Hyangga


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The following article is from The Great Soviet Encyclopedia (1979). It might be outdated or ideologically biased.

Hyangga

 

(also saenannorae), the general term for Korean poetry written using the idu method, which evolved between the seventh and tenth centuries. The term hyangga was also used to denote ten-line poems consisting of three stanzas. Hyangga texts are found in the works of Buddhist writers, such as Hyong-nyong Chong’s Life of Kyunyo (1075) and Iryong’s Samguk yusa (also known as The Reliques of the Three Kingdoms; late 13th century). Late hyangga, such as The Song of Chukchirang, reveal their authors’ familiarity with Chinese poetic tradition.

Folk hyangga have been preserved as part of mixed narratives in which prose alternated with verse, for example. Song of the Flowers. Hyangga influenced later Korean poetic genres, such as sijo.

REFERENCES

Nikitina, M. I., and A. F. Trotsevich. Ocherki istorii koreiskoi literatury do XIV v. Moscow, 1969.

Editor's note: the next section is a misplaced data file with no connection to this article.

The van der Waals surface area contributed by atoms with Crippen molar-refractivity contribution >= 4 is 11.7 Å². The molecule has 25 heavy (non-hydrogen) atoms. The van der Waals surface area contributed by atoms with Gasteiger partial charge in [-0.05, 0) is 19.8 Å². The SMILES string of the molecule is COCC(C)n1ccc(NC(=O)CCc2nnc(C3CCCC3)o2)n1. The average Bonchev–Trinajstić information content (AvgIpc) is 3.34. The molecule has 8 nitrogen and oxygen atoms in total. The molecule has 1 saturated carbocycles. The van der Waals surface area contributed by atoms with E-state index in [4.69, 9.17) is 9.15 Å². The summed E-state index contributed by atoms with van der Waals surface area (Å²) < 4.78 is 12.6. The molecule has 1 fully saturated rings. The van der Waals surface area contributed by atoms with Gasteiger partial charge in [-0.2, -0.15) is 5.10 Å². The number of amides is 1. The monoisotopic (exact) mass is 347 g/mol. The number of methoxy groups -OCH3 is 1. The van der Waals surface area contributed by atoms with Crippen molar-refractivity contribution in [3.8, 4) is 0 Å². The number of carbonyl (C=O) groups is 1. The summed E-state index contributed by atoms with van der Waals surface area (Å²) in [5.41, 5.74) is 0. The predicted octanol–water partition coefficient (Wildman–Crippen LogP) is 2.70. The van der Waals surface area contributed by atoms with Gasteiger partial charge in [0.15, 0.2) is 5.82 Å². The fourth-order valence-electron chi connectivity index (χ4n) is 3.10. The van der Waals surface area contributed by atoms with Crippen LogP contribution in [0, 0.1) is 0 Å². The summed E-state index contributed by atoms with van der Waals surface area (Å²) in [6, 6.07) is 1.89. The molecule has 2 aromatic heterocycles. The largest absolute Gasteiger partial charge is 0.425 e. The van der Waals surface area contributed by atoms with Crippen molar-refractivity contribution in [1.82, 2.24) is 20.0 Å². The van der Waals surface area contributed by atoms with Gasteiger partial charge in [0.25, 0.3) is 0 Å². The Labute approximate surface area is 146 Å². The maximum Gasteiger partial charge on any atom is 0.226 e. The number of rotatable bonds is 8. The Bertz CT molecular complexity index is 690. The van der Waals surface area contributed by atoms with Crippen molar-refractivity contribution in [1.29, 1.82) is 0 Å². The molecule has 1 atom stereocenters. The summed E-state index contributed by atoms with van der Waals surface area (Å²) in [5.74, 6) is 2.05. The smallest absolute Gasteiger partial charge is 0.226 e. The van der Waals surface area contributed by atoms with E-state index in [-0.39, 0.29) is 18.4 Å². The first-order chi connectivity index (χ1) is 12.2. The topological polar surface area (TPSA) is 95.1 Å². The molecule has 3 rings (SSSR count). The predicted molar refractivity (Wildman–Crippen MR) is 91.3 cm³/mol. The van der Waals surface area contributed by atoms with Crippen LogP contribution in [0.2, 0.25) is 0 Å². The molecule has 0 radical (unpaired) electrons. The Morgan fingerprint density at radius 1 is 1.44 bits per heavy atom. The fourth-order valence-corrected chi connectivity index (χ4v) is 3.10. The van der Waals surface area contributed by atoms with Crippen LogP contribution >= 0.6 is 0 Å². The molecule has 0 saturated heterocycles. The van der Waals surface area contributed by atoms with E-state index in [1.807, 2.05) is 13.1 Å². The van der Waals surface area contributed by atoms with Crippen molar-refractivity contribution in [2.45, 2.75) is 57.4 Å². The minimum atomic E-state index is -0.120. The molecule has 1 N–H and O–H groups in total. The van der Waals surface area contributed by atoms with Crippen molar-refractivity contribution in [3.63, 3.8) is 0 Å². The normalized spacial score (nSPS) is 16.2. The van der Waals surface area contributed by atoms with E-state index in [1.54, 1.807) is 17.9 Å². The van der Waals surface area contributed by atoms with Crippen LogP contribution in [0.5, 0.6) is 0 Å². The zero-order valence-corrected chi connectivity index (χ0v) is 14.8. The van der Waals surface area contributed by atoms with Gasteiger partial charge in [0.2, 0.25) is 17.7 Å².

Lee, P. H. Studies in the Saenaennorae: Old Korean Poetrv. Rome, 1959.
Hong Gi Mung. Hyangga haesok. Pyongyang, 1956.

M. I. NIKITINA

The Great Soviet Encyclopedia, 3rd Edition (1970-1979). © 2010 The Gale Group, Inc. All rights reserved.
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The new president plans to expand the realm of Korean literature in both space and time -- spatially expanding to include the entire Korean Peninsula including North Korean literature; and temporally to traditional literature including musical lyrics such as pansori, sijo and hyangga. Kim plans to create a new department for Korean literature to carry out such endeavors.